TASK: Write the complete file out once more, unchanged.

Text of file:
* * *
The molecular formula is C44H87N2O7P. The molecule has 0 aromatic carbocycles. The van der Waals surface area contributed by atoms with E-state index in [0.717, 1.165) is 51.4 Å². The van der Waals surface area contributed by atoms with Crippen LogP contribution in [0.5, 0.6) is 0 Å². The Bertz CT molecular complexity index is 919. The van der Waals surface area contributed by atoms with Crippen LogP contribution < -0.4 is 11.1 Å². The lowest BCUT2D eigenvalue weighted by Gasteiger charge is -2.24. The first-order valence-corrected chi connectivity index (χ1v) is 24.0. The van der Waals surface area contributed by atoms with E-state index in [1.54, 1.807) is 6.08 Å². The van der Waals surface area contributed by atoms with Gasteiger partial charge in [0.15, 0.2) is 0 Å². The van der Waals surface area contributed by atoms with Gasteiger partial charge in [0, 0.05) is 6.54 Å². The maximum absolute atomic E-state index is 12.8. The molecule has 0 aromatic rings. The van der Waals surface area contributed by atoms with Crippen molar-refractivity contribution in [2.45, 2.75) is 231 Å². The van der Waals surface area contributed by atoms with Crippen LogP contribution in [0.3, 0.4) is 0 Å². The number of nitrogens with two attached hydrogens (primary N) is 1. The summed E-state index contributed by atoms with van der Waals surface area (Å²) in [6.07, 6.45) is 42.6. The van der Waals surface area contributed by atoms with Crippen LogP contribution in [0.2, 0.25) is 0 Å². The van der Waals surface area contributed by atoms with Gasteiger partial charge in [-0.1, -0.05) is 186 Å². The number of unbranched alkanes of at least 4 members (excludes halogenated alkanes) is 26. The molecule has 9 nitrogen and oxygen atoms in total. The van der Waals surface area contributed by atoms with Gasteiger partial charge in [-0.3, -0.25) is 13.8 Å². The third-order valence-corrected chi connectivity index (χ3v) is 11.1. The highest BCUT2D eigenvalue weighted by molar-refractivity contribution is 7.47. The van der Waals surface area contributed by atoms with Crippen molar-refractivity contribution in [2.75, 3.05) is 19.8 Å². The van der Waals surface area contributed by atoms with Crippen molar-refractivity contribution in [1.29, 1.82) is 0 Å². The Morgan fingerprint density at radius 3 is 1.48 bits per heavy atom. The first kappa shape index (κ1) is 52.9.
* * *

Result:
The molecular formula is C44H87N2O7P. The molecule has 0 aromatic carbocycles. The van der Waals surface area contributed by atoms with E-state index in [0.717, 1.165) is 51.4 Å². The van der Waals surface area contributed by atoms with Crippen LogP contribution in [0.5, 0.6) is 0 Å². The Bertz CT molecular complexity index is 919. The van der Waals surface area contributed by atoms with Crippen LogP contribution < -0.4 is 11.1 Å². The lowest BCUT2D eigenvalue weighted by Gasteiger charge is -2.24. The first-order valence-corrected chi connectivity index (χ1v) is 24.0. The van der Waals surface area contributed by atoms with E-state index in [1.54, 1.807) is 6.08 Å². The van der Waals surface area contributed by atoms with Gasteiger partial charge in [0.15, 0.2) is 0 Å². The van der Waals surface area contributed by atoms with Gasteiger partial charge in [0, 0.05) is 6.54 Å². The maximum absolute atomic E-state index is 12.8. The molecule has 0 aromatic rings. The van der Waals surface area contributed by atoms with Crippen molar-refractivity contribution in [2.45, 2.75) is 231 Å². The van der Waals surface area contributed by atoms with Crippen LogP contribution in [0.3, 0.4) is 0 Å². The number of nitrogens with two attached hydrogens (primary N) is 1. The summed E-state index contributed by atoms with van der Waals surface area (Å²) in [6.07, 6.45) is 42.6. The van der Waals surface area contributed by atoms with Crippen LogP contribution in [0.2, 0.25) is 0 Å². The van der Waals surface area contributed by atoms with Gasteiger partial charge in [-0.1, -0.05) is 186 Å². The number of unbranched alkanes of at least 4 members (excludes halogenated alkanes) is 26. The molecule has 9 nitrogen and oxygen atoms in total. The van der Waals surface area contributed by atoms with Gasteiger partial charge in [-0.3, -0.25) is 13.8 Å². The third-order valence-corrected chi connectivity index (χ3v) is 11.1. The highest BCUT2D eigenvalue weighted by molar-refractivity contribution is 7.47. The van der Waals surface area contributed by atoms with Crippen molar-refractivity contribution in [2.75, 3.05) is 19.8 Å². The van der Waals surface area contributed by atoms with Crippen molar-refractivity contribution in [1.29, 1.82) is 0 Å². The Morgan fingerprint density at radius 3 is 1.48 bits per heavy atom. The first kappa shape index (κ1) is 52.9.